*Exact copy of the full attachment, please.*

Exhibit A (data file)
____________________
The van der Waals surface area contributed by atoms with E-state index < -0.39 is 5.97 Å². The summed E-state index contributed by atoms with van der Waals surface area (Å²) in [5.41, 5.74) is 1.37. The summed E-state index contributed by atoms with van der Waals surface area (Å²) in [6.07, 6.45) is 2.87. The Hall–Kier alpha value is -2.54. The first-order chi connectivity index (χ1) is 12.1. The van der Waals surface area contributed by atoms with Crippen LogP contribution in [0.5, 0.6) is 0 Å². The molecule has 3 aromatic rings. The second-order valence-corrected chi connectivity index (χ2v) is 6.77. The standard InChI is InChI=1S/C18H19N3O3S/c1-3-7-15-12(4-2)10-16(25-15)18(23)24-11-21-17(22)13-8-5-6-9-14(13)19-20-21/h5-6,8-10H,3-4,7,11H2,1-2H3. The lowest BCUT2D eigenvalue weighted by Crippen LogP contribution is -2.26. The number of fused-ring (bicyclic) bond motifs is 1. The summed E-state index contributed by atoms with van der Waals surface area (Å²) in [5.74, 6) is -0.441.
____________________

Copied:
The van der Waals surface area contributed by atoms with E-state index < -0.39 is 5.97 Å². The summed E-state index contributed by atoms with van der Waals surface area (Å²) in [5.41, 5.74) is 1.37. The summed E-state index contributed by atoms with van der Waals surface area (Å²) in [6.07, 6.45) is 2.87. The Hall–Kier alpha value is -2.54. The first-order chi connectivity index (χ1) is 12.1. The van der Waals surface area contributed by atoms with Crippen LogP contribution in [0.5, 0.6) is 0 Å². The molecule has 3 aromatic rings. The second-order valence-corrected chi connectivity index (χ2v) is 6.77. The standard InChI is InChI=1S/C18H19N3O3S/c1-3-7-15-12(4-2)10-16(25-15)18(23)24-11-21-17(22)13-8-5-6-9-14(13)19-20-21/h5-6,8-10H,3-4,7,11H2,1-2H3. The lowest BCUT2D eigenvalue weighted by Crippen LogP contribution is -2.26. The number of fused-ring (bicyclic) bond motifs is 1. The summed E-state index contributed by atoms with van der Waals surface area (Å²) in [5.74, 6) is -0.441.